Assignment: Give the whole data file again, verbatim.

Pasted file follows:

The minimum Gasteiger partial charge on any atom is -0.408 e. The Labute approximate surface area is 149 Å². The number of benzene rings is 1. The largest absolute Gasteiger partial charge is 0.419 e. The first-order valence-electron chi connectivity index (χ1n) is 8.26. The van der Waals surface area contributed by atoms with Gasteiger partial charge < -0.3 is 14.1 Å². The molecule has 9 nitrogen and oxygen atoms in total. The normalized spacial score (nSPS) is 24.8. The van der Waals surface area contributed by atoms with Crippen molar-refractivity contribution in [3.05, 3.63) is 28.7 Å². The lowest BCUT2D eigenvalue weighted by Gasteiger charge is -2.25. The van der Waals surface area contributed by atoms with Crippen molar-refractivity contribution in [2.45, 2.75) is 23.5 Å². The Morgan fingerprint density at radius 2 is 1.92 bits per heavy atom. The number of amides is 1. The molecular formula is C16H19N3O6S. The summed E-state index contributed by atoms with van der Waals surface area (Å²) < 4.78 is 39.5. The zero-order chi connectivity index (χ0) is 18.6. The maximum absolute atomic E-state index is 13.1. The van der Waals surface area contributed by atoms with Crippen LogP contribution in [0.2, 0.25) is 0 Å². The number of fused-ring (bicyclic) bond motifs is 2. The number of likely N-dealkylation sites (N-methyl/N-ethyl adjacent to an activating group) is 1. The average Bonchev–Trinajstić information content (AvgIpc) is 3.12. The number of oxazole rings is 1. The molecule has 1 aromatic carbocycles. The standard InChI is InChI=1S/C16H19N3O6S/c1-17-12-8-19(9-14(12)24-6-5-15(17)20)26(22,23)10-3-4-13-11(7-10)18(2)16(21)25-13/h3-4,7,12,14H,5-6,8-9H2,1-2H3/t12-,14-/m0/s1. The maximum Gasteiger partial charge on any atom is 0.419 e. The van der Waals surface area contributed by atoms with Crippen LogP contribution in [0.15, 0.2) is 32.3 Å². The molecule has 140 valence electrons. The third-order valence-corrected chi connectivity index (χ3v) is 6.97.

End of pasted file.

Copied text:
The minimum Gasteiger partial charge on any atom is -0.408 e. The Labute approximate surface area is 149 Å². The number of benzene rings is 1. The largest absolute Gasteiger partial charge is 0.419 e. The first-order valence-electron chi connectivity index (χ1n) is 8.26. The van der Waals surface area contributed by atoms with Gasteiger partial charge < -0.3 is 14.1 Å². The molecule has 9 nitrogen and oxygen atoms in total. The normalized spacial score (nSPS) is 24.8. The van der Waals surface area contributed by atoms with Crippen molar-refractivity contribution in [3.05, 3.63) is 28.7 Å². The lowest BCUT2D eigenvalue weighted by Gasteiger charge is -2.25. The van der Waals surface area contributed by atoms with Crippen molar-refractivity contribution in [2.45, 2.75) is 23.5 Å². The Morgan fingerprint density at radius 2 is 1.92 bits per heavy atom. The number of amides is 1. The molecular formula is C16H19N3O6S. The summed E-state index contributed by atoms with van der Waals surface area (Å²) < 4.78 is 39.5. The zero-order chi connectivity index (χ0) is 18.6. The maximum absolute atomic E-state index is 13.1. The van der Waals surface area contributed by atoms with Crippen LogP contribution in [0.2, 0.25) is 0 Å². The number of fused-ring (bicyclic) bond motifs is 2. The number of likely N-dealkylation sites (N-methyl/N-ethyl adjacent to an activating group) is 1. The average Bonchev–Trinajstić information content (AvgIpc) is 3.12. The number of oxazole rings is 1. The molecule has 1 aromatic carbocycles. The standard InChI is InChI=1S/C16H19N3O6S/c1-17-12-8-19(9-14(12)24-6-5-15(17)20)26(22,23)10-3-4-13-11(7-10)18(2)16(21)25-13/h3-4,7,12,14H,5-6,8-9H2,1-2H3/t12-,14-/m0/s1. The maximum Gasteiger partial charge on any atom is 0.419 e. The van der Waals surface area contributed by atoms with Crippen LogP contribution in [0.15, 0.2) is 32.3 Å². The molecule has 140 valence electrons. The third-order valence-corrected chi connectivity index (χ3v) is 6.97.